Introduction to Marketing Unit 5

Week 5/Unit 5


Services refer to “activities, benefits and satisfactions, which are offered for sale or are provided in connection with the sale of goods” (American Marketing Association, Committee of Definitions 1960, p. 21). “Services include all economic activities whose output is not a physical product or construction, is generally consumed at the time it is produced, and provides added value in forms (such as convenience, amusement, timeliness, comfort or health) that are essentially intangible concerns of its first purchaser” (Quinn, Baruch and Paquette, 1987).

The life of services marketing has undergone three stages:

  • The Crawling Out stage (Pre-1980)

This was a period of high risk; if services marketing proved to have a case, the sub-discipline would grow but if it was shown that services marketing was a mere extension of goods marketing, the discipline would have no solid base and would disappear.

The objective was to prove the right of services marketing to exist.

  • The Scurrying About stage (1980-1985)

This stage saw a notable increase in the interest of practitioners and academics in the case of services marketing. The debate on the uniqueness of services marketing was also partly won.

The objectives were to reinforce, even further, the argument that, despite similarities, the marketing of services necessitated a different management approach, and to prove empirically the necessity of this.

The outcomes of this were;

  • A significant growth of the empirically based knowledge on the special nature of services.
  • Service quality
  • Service encounters (the customer-seller dyadic interaction at the point of sale).
  • Service design
  • New service development


  • The Walking Erect stage (1986-today)

The debate from earlier stage is won.

The objective was to conduct empirical research in new areas of inquiry in services marketing.

The outcome:

  • The empirical orientation and rigorousness of research on services marketing increase
  • New areas of inquiry are empirically investigated
  • Customer retention
  • Relationship marketing
  • Green issues in services marketing
  • Branding services
  • Internationalization of services
  • Direct services marketing
  • Sponsorship in services
  • Franchising in services
  • Services marketing is a respected sub-discipline of marketing

Unique characteristics of services

  • Intangibility
  • Inseparability of production and consumption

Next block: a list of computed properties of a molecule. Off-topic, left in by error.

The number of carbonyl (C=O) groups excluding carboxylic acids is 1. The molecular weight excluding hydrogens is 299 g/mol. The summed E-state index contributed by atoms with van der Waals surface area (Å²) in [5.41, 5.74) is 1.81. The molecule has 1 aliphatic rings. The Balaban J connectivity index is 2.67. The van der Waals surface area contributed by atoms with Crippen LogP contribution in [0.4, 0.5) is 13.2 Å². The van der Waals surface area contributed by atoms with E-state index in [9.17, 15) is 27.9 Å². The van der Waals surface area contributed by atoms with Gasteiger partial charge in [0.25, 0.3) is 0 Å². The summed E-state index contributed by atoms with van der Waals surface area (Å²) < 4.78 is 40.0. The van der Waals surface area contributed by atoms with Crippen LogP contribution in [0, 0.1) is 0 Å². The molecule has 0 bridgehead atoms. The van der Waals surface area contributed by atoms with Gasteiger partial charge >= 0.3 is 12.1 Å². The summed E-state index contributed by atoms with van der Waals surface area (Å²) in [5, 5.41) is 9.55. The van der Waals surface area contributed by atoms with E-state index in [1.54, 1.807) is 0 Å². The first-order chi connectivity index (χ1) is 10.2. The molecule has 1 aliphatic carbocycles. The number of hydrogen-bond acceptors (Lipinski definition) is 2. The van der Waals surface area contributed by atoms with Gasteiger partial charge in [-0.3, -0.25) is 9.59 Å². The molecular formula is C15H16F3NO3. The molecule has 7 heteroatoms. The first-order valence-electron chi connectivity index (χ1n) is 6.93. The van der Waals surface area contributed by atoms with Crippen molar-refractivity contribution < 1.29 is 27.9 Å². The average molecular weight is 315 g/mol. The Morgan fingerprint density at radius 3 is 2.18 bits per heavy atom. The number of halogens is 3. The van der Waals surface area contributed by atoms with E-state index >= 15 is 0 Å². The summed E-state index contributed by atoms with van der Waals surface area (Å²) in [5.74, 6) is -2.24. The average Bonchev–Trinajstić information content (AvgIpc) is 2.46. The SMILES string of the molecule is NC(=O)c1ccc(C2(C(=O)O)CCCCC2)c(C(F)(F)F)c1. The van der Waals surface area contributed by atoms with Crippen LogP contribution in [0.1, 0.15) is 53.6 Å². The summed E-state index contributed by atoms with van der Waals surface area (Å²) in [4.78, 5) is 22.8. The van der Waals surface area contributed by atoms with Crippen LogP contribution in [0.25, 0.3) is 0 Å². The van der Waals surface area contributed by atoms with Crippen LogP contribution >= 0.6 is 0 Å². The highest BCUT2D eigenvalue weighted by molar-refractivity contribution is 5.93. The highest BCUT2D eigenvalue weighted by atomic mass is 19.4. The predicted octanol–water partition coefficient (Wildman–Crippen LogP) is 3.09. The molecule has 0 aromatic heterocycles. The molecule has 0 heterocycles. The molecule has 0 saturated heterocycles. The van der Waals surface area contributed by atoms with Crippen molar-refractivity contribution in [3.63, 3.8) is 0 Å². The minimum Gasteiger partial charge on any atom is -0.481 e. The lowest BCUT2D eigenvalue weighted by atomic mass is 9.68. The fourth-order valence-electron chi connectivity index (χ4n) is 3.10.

• Heterogeneity
  • Perishability

The Intangibility of Services            

It refers to the total lack or perception of a service’s characteristics before and (often) after it is performed. The term was first used in 1963 (Regan). It is the most radical characteristic of services from which the others emanate.

The Inseparability of Services

It refers to the simultaneous production and consumption of services. The production process of services has been called “servuction” process (Eiglier and Langeard, 1977). The customer is present when the service is produced. The customer plays a role in the servuction and the delivery process. Customers interact with one another during the servuction process and may be affected (positively or negatively) by this interaction. The following can also be noted from the inseparability of services:

  • Mass production of services is difficult, if possible at all.
  • No significant economies can be earned from centralization of operations, since the service must be produced at the convenience of customers (temporal and physical).
  • Service quality depends highly on what happens in real time, i.e., during the service encounter.
  • Since customers have a vital role in the service and delivery process, the service provider needs great skills to train them how to play their role.
  • The service provider must prove excellence each time the service is produced.
  • The service provider needs skills in order to tackle disruptions in the service process, caused by problem customers.

The Heterogeneity of Services

The heterogeneity of services refers to the potential for high variability in the performance and the quality of services, caused by the interaction between the service employee and the customer. The performance of the employees delivering one same service varies:

  • Between different hour zones of the day
  • From employee to employee
  • From service company to service company

Not all customers play their role at the service encounter in a homogenous and predictable way. Heterogeneity is particularly the case with labour intensive and high-contact services. Heterogeneity is less visible in technology-based services

The Perishability of Services

The perishability of services refers to the fact that services cannot be saved, stored, resold or returned. It also includes the:

  • Difficulties in synchronizing supply and demand for services
  • Marketing implications for service.
  • Need for developing an accurate possible demand forecasting mechanism
  • Need for a creative plan for capacity utilization
  • Need for the implementation of strategies and actions to accommodate malcontent customers from non-returnable services

Strategic Classification of Services

Services can be strategically classified according to the following five dimensions (Lovelock, 1983):

  1. What is the nature of the service act?
  2. What type of relationship does the service organization have with its customers?
  • How much room is there for customization and judgment from the service provider?
  1. What is the nature of demand and supply for the service?
  2. How is the service delivered?

The Service Industry

The following comprise activities included in the service industry:

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